I don't think Iron took the comments personally, I just think he got a little fed up with being judged. I tend to agree with him. Good job, Iron.

Author
Constitution
Date
2008-04-01T15:03:36-06:00
ID
76414
Comment

I second that Ellen. I understand that it difficult to fathom. But I can't see why that would be acceptable. It's not. If everyone felt as strongly about this as those of us on the board here, sure, we may not see a end in our lifetime, but I don't see why we can't work towards it. Waking up every morning with the idea that it has to be this way and settle for that is not something that I am willing to do. There are some who do and some who watch. I am a doer. Which one are you? Hate is not a natural order. Hate is taught and learned. We are born in goodness and purity -- it is THIS SOCIETY that teaches us to hate for whatever reason. I'm sure that everyone feels their way is the right way. Point is, that this is plaquing the growth of our generation and generations to come. Therefore, if we began to respect each other as human beings, I certainly can't see why we can't work to get to equality. Im sure at one time someone thought, black people will never be able to vote...that's just how it is. Some thought, black folks will always be on plantations picking cotton. Some folk thought, the world would end before a black man became president of the US. Well we have accomplished the first two and the last is well on it's way to seeing the light of day as well. So my dear sir, Bubba, to you I say just WATCH and see. There is a better day. But if you don't want to be a part of the progression, then step aside and get out of the way of those of us who believe in it's possibilities.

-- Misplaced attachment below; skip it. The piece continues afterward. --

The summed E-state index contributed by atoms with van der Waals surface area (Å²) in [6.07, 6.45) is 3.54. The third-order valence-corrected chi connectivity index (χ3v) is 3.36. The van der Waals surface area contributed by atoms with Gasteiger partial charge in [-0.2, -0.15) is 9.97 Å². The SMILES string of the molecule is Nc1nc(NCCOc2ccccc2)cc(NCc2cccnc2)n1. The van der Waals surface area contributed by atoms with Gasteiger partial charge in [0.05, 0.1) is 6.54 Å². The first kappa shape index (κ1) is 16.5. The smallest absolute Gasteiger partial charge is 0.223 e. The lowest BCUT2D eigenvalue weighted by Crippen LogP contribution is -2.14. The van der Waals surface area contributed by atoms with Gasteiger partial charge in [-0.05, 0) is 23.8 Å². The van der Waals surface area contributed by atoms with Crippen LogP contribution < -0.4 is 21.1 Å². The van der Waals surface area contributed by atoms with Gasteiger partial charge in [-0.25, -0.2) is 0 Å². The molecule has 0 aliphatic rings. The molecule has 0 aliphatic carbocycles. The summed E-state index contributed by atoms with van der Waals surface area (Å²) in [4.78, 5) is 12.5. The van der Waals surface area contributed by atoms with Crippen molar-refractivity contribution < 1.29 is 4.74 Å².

Author
Queen601
Date
2008-04-01T15:09:52-06:00
ID
76415
Comment

Also, maybe I missed this, but what malady is ladd referring to in regards to white guys?

Author
Constitution
Date
2008-04-01T15:10:47-06:00
ID
76416
Comment

Who's judging here???????? No judgements have been made here. This entire column has been people talking about their OPINION and their own EXPERIENCE. Is constitution and Iron one and the same? How are you reading this post by post and coming up with that determinations? No one is judging anyone here. This is what you call a discussion. Just as I said before, and I feared that this would happen here, we can no longer be afraid to talk to each other. That is why we are still festering in this problem. The first appearance of a white male to this board was in total shut down. You still haven't added to this discussion in any way that can be deemed positive. The only thing you're doing here is adding to the mess that is racism. Because it takes ALL of us, man and woman, black and white. We can't fix it alone. It's really distressing to be met with this attitude from white males. It's a back off attitude before we even get to the crux of the issue. That's such a shame. Enough to make you wonder if it's worth it anyway to try and change when there are still going to be those who refuse to accept equality.

Author
Queen601
Date
2008-04-01T15:15:10-06:00
ID
76417
Comment

Hey, I just joined this conversation. I read Iron's post, I honestly felt that he felt he was being judged and I made my statement. Its just my own impression.

Author
Constitution
Date
2008-04-01T15:19:21-06:00
ID
76418
Comment